Murder and double suicide planned in advance, gardaí believe
Gardaí believe that a woman and her eldest son were deliberately lured back to an isolated Cork farm, for a murder-double suicide which had been carefully pre-planned by her husband and youngest son.
Anne O’Sullivan (60) saw her eldest son Mark (25) ambushed in his bedroom and shot by his father Tadg (59) and younger brother Diarmuid (23).
It happened at the family farm at Assolas outside Kanturk in north Cork on October 26.
Garda investigations have now led them to believe that Anne and Mark were deliberately lured back to the farmhouse for an attack which had been carefully premeditated over the previous days because of an escalating dispute over a €2m family will.
An examination of extensive documentation found at the farmhouse has supported this theory – with detectives awaiting the results of expert forensic tests and a ballistic examination of the firearms used, two .22 hunting rifles.
A shotgun recovered from the property had not been discharged.
Anne, a nurse and mother of two, has been battling ill health over recent times and travelled to Dublin for a medical procedure in mid-October.
She was accompanied by her eldest son.
Because of the dispute over the €2m will, the mother and son did not stay at the Assolas farmhouse on their return from Dublin.
They instead stayed with friends in the Kanturk area.
However, both decided to return to the farmhouse on October 25.
This decision was prompted by the receipt of a letter on behalf of Tadg O’Sullivan which held out the prospect of an amicable settlement being achieved within the family.
However, one neighbour was so concerned, they made contact with the mother and eldest son that evening to check that everything was alright.
That night Anne O’Sullivan was awoken by the sound of gunshots and ran to investigate.
Her youngest son had already left the house and her husband took her mobile phone from her and destroyed it in front of her.
He then confronted her about the disputed will.
She later ran almost a kilometre to raise the alarm.
Both Tadg and Diarmuid walked 600m to an area by a fairy ring known as ‘The Fort’ and took their own lives with the rifles.
Mrs O’Sullivan has been staying with relatives since the shocking events and sources say she has not returned to the family homestead.
Questions remain over who will take over the farm where she once lived.
“She has slowly begun to come to terms with what happened,” said one source.
“She has not set foot near the farm or the house since and has no intention of doing so.”
Diarmuid and Tadg were buried together in Castlemagner while a separate funeral was held for Mark in Kanturk. He was later buried in a plot belonging to his mother’s family.
The mourners were led by Mrs O’Sullivan, a highly respected nurse who comes from a family of landowners.
Mark’s best friend, Sharmilla Rahman, hailed the trainee solicitor in a funeral tribute as “the greatest son a mother could ever have”.
Her tribute was read out at Mark’s requiem mass by his cousin, Barry Sherlock.
“Mark and I were best friends... Mark was the greatest son a mother could have. I know the bond between them was unbreakable,” she wrote.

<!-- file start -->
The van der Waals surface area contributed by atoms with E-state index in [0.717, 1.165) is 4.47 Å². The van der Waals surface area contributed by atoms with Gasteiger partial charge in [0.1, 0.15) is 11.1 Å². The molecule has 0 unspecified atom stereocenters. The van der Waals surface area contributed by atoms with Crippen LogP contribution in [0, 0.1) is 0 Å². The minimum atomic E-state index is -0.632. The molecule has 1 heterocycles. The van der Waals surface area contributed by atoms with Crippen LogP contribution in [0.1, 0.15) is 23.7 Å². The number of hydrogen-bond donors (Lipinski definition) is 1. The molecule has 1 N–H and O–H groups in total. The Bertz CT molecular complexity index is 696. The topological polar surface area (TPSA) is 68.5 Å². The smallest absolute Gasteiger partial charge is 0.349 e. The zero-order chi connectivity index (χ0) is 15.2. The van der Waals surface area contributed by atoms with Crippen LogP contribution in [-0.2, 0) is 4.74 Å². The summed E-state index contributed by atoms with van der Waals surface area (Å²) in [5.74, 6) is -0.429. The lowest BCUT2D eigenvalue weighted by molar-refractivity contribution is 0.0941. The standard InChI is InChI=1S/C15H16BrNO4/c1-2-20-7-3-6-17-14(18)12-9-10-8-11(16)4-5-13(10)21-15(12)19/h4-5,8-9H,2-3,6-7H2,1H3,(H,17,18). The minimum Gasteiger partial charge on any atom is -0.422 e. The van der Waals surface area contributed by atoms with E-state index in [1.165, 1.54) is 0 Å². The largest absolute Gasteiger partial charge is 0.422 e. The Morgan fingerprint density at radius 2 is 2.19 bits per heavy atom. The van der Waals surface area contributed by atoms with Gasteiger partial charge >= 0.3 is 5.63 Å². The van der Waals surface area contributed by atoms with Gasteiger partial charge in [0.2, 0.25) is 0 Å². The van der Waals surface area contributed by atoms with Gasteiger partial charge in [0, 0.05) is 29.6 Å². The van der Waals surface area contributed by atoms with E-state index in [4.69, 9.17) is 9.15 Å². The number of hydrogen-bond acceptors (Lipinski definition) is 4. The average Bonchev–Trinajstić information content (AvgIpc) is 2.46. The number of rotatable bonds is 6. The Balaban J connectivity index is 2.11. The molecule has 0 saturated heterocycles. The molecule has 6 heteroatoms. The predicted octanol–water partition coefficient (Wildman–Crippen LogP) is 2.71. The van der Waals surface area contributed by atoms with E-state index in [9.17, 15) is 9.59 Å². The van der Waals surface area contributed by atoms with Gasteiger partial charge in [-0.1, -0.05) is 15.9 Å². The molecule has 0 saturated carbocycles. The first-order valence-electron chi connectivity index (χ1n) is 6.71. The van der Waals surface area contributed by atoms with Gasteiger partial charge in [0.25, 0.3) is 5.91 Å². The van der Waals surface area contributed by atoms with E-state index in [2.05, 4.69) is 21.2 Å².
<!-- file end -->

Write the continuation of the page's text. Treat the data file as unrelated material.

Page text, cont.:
“Mark had such a big heart and so much love to give. I can’t imagine how much effort and love he put into being Anne’s son.”
Letters and notes have also been studied by detectives.
Tadg and Diarmuid deliberately did not target Anne – and left a detailed personal note, found by Diarmuid’s body, which was marked for her attention.
This note blamed the tragedy on the will - and further claimed that advice believed to have been given by locals about not splitting the farm was also a feature in the tragedy.
Bizarrely, it also instructed Anne O’Sullivan to care for the family pets.
A letter written by Mark and recovered from the farmhouse underlined his fears that the dispute over the farm threatened to split the family.
He also voiced his private concerns at how upset his father and younger brother were over the dispute and what potential consequences might arise.
It is believed the lengthy note found by Diarmuid’s body was written several hours before the triple shooting indicating that the attack was fully premeditated.
Elements of the note, which runs to a dozen pages, were described as “very upsetting” by one source and indicated Diarmuid may have been heavily influenced by his father.
The disagreement over the farm inheritance dates back almost eight months with legal correspondence about the feud discovered in the farmhouse.
The family row escalated when details emerged of a proposed will which was seen to favour Mark with the farm inheritance.
Diarmuid is understood to have felt effectively excluded. He was deeply upset over the proposed terms of the will.
Tadg was apparently very annoyed at the treatment of his younger son and the failure to reach a compromise over the inheritance.
While gardaí are treating the matter as a criminal investigation, they are not looking for anyone else in connection with the incident.
A file will be prepared for the North Cork Coroner with an inquest to be staged next year.
If you have been affected by any of the issues raised in this article please contact Samaritans helpline 116 123 or Lifeline helpline on 0808 808 8000